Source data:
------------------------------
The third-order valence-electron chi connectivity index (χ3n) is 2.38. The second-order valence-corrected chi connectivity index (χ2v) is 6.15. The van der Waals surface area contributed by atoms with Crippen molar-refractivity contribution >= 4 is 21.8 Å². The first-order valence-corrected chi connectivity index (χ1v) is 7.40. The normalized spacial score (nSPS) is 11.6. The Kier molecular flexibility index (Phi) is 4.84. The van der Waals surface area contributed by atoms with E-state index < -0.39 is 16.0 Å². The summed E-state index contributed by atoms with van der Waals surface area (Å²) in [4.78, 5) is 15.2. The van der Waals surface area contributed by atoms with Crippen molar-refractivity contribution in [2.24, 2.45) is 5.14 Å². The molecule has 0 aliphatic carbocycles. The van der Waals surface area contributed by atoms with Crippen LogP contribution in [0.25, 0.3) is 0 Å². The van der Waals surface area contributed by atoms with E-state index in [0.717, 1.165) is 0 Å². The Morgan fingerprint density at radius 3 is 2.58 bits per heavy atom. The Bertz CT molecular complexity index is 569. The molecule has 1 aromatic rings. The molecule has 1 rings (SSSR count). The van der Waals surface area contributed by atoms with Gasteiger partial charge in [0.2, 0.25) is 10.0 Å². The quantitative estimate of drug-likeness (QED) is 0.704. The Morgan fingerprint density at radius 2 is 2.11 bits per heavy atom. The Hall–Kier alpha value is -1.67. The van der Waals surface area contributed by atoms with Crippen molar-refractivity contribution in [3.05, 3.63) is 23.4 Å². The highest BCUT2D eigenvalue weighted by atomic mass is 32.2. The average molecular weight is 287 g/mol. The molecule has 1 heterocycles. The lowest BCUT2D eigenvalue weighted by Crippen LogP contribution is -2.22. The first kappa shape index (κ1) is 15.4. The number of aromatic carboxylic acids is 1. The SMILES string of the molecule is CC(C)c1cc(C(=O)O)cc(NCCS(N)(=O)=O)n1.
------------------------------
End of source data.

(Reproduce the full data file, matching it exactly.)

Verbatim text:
The third-order valence-electron chi connectivity index (χ3n) is 2.38. The second-order valence-corrected chi connectivity index (χ2v) is 6.15. The van der Waals surface area contributed by atoms with Crippen molar-refractivity contribution >= 4 is 21.8 Å². The first-order valence-corrected chi connectivity index (χ1v) is 7.40. The normalized spacial score (nSPS) is 11.6. The Kier molecular flexibility index (Phi) is 4.84. The van der Waals surface area contributed by atoms with E-state index < -0.39 is 16.0 Å². The summed E-state index contributed by atoms with van der Waals surface area (Å²) in [4.78, 5) is 15.2. The van der Waals surface area contributed by atoms with Crippen molar-refractivity contribution in [2.24, 2.45) is 5.14 Å². The molecule has 0 aliphatic carbocycles. The van der Waals surface area contributed by atoms with Crippen LogP contribution in [0.25, 0.3) is 0 Å². The van der Waals surface area contributed by atoms with E-state index in [0.717, 1.165) is 0 Å². The Morgan fingerprint density at radius 3 is 2.58 bits per heavy atom. The Bertz CT molecular complexity index is 569. The molecule has 1 aromatic rings. The molecule has 1 rings (SSSR count). The van der Waals surface area contributed by atoms with Gasteiger partial charge in [0.2, 0.25) is 10.0 Å². The quantitative estimate of drug-likeness (QED) is 0.704. The Morgan fingerprint density at radius 2 is 2.11 bits per heavy atom. The Hall–Kier alpha value is -1.67. The van der Waals surface area contributed by atoms with Crippen molar-refractivity contribution in [3.05, 3.63) is 23.4 Å². The highest BCUT2D eigenvalue weighted by atomic mass is 32.2. The average molecular weight is 287 g/mol. The molecule has 1 heterocycles. The lowest BCUT2D eigenvalue weighted by Crippen LogP contribution is -2.22. The first kappa shape index (κ1) is 15.4. The number of aromatic carboxylic acids is 1. The SMILES string of the molecule is CC(C)c1cc(C(=O)O)cc(NCCS(N)(=O)=O)n1.